DE755571C (en) * 1936-06-02 1954-05-17 Gleason Works Spiral bevel or hyperboloid gear, roughed and finished by means of a cutter head, but not yet lapped
EP3412394A4 (en) * 2016-11-08 2019-11-13 Tianjin Deepfar Ocean Technology Co., Ltd. Tool for machining modified gear of rov thruster

Cited By (2)

* Cited by examiner, † Cited by third party
Publication number Priority date Publication date Assignee Title
DE755571C (en) * 1936-06-02 1954-05-17 Gleason Works Spiral bevel or hyperboloid gear, roughed and finished by means of a cutter head, but not yet lapped
EP3412394A4 (en) * 2016-11-08 2019-11-13 Tianjin Deepfar Ocean Technology Co., Ltd. Tool for machining modified gear of rov thruster

Similar Documents

Publication Publication Date Title
US1601750A (en) Helical gearing
EP0029237A2 (en) Improved low noise gearing
US1903318A (en) Worm gearing
US2308891A (en) Method and apparatus for gear generation
US2183285A (en) Gear
US2338367A (en) Worm gearing
US1003024A (en) Hob-cutter.
CN101745703A (en) Angle-modified dual-torus double-enveloping toroidal worm pair and manufacturing method thereof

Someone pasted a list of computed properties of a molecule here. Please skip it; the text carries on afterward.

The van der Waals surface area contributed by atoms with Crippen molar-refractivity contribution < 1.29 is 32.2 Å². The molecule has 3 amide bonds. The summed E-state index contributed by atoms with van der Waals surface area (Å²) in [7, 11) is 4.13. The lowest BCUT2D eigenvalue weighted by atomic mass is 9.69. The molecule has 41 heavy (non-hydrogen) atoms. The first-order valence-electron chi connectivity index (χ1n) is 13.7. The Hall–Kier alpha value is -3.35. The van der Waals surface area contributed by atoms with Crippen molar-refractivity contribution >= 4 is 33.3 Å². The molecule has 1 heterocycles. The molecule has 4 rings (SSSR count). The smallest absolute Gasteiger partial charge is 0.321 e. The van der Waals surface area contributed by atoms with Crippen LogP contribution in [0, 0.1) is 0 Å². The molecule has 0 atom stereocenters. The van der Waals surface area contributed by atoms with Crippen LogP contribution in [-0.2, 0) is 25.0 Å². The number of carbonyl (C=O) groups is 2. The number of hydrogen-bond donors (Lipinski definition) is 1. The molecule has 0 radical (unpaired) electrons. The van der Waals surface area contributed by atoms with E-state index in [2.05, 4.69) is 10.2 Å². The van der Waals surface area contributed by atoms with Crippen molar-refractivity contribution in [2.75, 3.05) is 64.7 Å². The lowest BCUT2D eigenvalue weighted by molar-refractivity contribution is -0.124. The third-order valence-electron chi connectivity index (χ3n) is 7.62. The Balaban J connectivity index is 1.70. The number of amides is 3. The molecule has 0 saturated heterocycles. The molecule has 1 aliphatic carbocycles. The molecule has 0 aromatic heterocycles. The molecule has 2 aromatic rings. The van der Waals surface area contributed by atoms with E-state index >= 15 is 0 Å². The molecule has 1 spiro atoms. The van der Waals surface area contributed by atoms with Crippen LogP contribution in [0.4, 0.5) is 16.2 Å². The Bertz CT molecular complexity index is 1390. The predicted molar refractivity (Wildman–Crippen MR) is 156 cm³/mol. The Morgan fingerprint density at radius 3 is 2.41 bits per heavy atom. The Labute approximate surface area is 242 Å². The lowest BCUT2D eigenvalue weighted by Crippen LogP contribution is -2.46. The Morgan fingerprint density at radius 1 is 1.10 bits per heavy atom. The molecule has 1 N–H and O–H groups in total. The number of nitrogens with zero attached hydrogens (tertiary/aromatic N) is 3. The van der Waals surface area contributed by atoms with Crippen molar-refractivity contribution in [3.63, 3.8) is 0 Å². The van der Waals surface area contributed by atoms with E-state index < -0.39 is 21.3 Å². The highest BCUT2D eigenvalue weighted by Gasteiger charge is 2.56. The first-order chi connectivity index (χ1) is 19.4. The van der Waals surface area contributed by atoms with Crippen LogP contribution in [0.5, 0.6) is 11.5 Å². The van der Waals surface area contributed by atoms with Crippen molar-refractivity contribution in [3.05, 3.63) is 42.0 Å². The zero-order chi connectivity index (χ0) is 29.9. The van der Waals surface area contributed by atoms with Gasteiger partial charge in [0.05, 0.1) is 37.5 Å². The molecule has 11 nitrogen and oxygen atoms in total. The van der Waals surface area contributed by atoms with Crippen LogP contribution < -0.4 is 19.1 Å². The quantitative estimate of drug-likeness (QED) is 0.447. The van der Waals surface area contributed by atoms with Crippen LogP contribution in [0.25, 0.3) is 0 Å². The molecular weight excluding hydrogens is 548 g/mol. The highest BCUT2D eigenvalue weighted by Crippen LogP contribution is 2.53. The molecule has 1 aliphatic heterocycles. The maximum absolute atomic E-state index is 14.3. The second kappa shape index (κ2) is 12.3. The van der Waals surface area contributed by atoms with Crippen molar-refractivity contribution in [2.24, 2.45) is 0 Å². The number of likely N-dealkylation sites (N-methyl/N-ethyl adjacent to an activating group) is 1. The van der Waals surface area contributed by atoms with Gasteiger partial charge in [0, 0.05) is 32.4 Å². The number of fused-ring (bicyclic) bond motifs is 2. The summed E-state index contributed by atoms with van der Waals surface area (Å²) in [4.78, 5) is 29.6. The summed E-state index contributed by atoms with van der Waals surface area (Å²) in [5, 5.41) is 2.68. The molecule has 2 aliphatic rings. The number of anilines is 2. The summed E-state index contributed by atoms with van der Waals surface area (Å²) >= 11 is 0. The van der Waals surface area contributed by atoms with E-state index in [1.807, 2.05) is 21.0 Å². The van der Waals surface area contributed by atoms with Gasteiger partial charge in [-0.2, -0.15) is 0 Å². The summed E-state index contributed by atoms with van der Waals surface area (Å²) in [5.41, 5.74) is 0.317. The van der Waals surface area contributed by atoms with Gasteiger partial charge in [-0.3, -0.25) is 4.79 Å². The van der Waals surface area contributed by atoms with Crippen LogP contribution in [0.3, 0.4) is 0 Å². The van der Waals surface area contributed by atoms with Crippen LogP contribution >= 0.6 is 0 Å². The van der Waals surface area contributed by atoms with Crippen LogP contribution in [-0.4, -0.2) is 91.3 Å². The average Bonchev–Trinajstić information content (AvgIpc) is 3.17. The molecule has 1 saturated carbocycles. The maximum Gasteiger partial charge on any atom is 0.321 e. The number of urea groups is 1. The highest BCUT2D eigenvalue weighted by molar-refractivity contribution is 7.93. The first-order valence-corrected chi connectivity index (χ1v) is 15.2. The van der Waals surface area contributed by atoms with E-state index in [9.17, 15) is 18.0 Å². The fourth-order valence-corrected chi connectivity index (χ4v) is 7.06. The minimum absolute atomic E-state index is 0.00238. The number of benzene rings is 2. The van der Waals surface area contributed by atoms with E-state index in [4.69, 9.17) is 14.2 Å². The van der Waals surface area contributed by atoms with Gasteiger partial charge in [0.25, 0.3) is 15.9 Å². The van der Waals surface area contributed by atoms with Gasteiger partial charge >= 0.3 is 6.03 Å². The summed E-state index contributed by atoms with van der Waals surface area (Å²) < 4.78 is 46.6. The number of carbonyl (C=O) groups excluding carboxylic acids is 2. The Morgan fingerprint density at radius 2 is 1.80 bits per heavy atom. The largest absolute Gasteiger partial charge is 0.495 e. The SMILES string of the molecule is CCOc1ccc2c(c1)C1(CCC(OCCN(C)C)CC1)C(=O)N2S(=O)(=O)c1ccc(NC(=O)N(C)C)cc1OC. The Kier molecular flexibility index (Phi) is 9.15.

US1295231A (en) Gearing.
US1003130A (en) Helical cutter.
US2463725A (en) Method of cutting gear pairs
US2506756A (en) Hypoid gears
US1903043A (en) Method of cutting gears
US676226A (en) Gear-generating cutter
US1236834A (en) Gear-cutter.
US2338366A (en) Hob
GB514572A (en) Improvements in or relating to the manufacture of gears
US915923A (en) Process of cutting gears.
US2353768A (en) Gear cutter
US1689566A (en) Hob
US1787590A (en) Hob
US2053392A (en) Metal cutting tool
US1610571A (en) Modified gear-shaping cutter
US1431402A (en) Hob
US2252044A (en) Cutter for cutting gears